Circuits and Circuit Disorders: Approaches to Neuromodulation: Call for Papers and New Initiative With the American Neurological Association and the Annals of Neurology | Continuing Medical Education and Maintenance of Certification | JAMA Neurology | JAMA Network
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April 2015

Circuits and Circuit Disorders: Approaches to Neuromodulation: Call for Papers and New Initiative With the American Neurological Association and the Annals of Neurology

Author Affiliations
  • 1Department of Neurology, University of Texas Southwestern Medical Center, Dallas
  • 2Editor, JAMA Neurology
  • 3Department of Neurology, University of Michigan Health System, Ann Arbor
  • 4Past President, American Neurological Association
  • 5Editorial Board Member, JAMA Neurology and Annals of Neurology
JAMA Neurol. 2015;72(4):385. doi:10.1001/jamaneurol.2015.0117

The American Neurological Association (ANA) will host the satellite symposium “Circuits and Circuit Disorders: Approaches to Neuromodulation” on Saturday evening, September 26, 2015, in Chicago, Illinois, the evening before the start of the regular scientific program. The symposium is cosponsored by the Annals of Neurology and JAMA Neurology and will be cochaired by the respective editors, Clifford Saper, MD, PhD, and Roger N. Rosenberg, MD. We are pleased with this new relationship and look forward in future years to developing educational programs with the ANA, the Annals of Neurology, and JAMA Neurology.

The program features Mahlon DeLong, MD, Emory University, 2014 Lasker-DeBakey Clinical Medical Research Award recipient, for his research in developing deep brain stimulation (DBS); Philip Starr, MD, PhD, University of California, San Francisco; Jonathan Mink, MD, PhD, University of Rochester Medical Center; Helen Mayberg, MD, Emory University; and Bryan L. Roth, PhD, University of North Carolina.

The scientific program for the symposium represents a comprehensive review of DBS for Parkinson disease since its inception and development by Dr DeLong and his colleagues, followed by comprehensive presentations of the dystonias, Tourette syndrome, obsessive-compulsive disorder, depression, and chemogenetics using designer receptors exclusively activated by designer drugs (DREADDs).

Dr DeLong will review the concepts of circuits, circuit disorders, and associated neurological signs and symptoms. He will emphasize that the introduction of high-frequency DBS more than 2 decades ago, first for tremor and then for Parkinson disease, has led to a renaissance in functional stereotaxic surgery for movement disorders as well as for a wide variety of other neurological and psychiatric disorders. Dr DeLong maintains that DBS is not disease specific but rather circuit specific, since the same target may be used to treat a variety of movement disorders.1,2

Dr Starr will present his work on circuit mechanisms of dystonia using combined cortical and basal ganglia recordings in humans undergoing DBS. He will present his findings that support the view that generalized dystonia and Parkinson disease may have physiologic overlap with respect to motor cortex synchronization and resting-state activity.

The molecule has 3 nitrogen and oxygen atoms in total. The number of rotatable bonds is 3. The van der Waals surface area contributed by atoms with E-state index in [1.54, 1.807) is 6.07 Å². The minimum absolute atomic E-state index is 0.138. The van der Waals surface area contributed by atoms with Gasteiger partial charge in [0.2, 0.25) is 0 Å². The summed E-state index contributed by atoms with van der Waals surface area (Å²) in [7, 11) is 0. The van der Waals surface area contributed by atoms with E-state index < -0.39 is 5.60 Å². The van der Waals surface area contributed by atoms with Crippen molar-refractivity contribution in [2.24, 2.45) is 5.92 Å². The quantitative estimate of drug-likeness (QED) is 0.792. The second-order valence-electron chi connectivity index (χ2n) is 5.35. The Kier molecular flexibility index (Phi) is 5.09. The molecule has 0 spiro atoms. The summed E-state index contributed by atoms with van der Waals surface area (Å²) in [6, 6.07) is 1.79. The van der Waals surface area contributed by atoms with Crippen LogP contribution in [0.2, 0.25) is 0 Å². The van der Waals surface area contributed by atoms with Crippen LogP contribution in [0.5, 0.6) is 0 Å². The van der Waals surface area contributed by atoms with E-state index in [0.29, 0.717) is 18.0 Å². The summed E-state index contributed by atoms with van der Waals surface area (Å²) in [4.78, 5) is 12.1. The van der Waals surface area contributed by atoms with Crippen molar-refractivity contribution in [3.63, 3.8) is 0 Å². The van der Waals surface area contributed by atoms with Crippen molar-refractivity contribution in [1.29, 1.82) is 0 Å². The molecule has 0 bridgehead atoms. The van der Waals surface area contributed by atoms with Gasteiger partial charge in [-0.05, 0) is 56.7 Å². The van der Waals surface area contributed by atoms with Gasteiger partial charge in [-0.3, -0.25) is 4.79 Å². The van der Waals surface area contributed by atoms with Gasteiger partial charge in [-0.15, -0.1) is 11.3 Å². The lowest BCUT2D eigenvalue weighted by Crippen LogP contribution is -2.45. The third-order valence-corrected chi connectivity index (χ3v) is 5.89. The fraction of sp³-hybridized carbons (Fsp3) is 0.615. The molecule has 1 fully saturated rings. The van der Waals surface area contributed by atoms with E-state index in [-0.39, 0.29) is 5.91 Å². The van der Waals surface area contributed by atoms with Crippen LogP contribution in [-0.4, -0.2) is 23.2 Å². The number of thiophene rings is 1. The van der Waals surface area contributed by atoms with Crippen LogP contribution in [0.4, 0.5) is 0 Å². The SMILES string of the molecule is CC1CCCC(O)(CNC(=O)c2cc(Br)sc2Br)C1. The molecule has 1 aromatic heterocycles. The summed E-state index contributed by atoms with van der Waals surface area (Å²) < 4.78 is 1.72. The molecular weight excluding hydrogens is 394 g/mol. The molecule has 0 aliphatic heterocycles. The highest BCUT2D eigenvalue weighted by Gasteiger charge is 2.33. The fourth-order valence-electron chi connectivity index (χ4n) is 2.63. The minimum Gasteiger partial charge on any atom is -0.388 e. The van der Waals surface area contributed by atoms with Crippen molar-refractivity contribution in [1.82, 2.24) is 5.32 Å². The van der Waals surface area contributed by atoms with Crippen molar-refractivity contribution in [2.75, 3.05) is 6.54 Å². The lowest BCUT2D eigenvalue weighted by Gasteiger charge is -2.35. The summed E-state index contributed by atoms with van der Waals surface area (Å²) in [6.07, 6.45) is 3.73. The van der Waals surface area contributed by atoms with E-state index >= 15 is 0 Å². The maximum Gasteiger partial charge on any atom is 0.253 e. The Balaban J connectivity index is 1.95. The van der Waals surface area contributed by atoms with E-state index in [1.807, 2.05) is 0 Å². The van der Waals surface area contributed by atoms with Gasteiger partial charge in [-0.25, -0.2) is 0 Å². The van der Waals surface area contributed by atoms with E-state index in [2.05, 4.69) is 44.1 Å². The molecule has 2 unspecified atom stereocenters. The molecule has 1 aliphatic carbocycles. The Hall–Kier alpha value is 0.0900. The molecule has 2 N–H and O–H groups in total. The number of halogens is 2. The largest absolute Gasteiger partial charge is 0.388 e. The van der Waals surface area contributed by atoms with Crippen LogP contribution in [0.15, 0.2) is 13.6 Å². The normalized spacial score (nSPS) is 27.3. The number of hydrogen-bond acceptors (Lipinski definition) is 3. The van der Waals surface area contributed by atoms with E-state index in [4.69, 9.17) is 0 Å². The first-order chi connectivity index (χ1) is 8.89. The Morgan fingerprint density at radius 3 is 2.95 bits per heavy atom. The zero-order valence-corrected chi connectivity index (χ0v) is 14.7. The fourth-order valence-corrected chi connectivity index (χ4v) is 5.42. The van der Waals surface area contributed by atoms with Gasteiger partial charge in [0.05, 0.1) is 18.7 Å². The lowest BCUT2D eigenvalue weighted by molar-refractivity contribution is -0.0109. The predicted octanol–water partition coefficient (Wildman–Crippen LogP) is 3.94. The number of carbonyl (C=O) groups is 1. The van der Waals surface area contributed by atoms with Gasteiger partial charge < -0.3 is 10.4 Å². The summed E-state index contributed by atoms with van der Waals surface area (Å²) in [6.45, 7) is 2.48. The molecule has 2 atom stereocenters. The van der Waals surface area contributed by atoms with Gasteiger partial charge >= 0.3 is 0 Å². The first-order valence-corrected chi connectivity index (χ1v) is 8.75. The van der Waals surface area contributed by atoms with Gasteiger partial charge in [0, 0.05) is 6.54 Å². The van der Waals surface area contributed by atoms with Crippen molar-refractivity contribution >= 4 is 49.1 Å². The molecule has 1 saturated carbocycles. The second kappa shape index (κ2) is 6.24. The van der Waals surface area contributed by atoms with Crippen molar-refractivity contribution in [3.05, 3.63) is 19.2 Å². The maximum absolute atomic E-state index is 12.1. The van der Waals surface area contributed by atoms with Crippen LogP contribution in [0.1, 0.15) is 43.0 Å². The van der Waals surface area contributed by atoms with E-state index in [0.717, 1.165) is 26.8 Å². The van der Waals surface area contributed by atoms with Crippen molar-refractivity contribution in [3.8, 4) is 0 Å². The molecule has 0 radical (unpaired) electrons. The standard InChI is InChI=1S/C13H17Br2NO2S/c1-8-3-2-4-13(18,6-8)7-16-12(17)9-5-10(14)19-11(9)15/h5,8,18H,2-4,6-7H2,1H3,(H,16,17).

Dr Mink’s presentation will focus on the results of recent studies of DBS in Tourette syndrome and obsessive-compulsive disorder, current controversies, and emerging directions, while Dr Mayberg will discuss DBS as an emerging experimental treatment strategy for patients with intractable major depression.

Dr Roth will summarize DREADDs, the chemogenetic platform that provides remote control of neuronal activity in a cell type–specific and noninvasive manner. He will then highlight applications of this technology as a therapeutic approach for a variety of neurological disorders and how chemogenetic technologies induce the sequential multimodal control of neurons in freely moving animals.

JAMA Neurology welcomes manuscripts submitted to us on these subjects by May 1, 2015, so that they can be peer reviewed in the standard manner and be published as an Online First article during the same month as the symposium and subsequently in print as a Theme Issue on “Circuits and Circuit Disorders: Approaches to Neuromodulation.”

Registration for the ANA meeting and a hotel reservation can be obtained by going to

This symposium is the prologue to an excellent scientific program of the 140th Annual Meeting of the ANA. We hope you will begin this outstanding educational opportunity provided by the ANA by attending this symposium and experiencing a first-rate scientific discussion on neuromodulation and the anticipated future developments in this dynamic and rapidly emerging field of neurology.

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Article Information

Corresponding Author: Roger N. Rosenberg, MD, Department of Neurology, University of Texas Southwestern Medical Center, 5323 Harry Hines Blvd, Dallas, TX 75390-9108 (

Published Online: March 2, 2015. doi:10.1001/jamaneurol.2015.0117.

Conflict of Interest Disclosures: None reported.

DeLong  MR, Benabid  AL.  Discovery of high-frequency deep brain stimulation for treatment of Parkinson disease: 2014 Lasker Award.  JAMA. 2014;312(11):1093-1094.PubMedGoogle ScholarCrossref
Rousseaux  MWC, Zoghbi  HY.  Deep brain stimulation for Parkinson disease: the 2014 Lasker-DeBakey Clinical Medical Research Award [published online January 5, 2015].  JAMA Neurol. doi:10.1001/jamaneurol.2014.4109.Google Scholar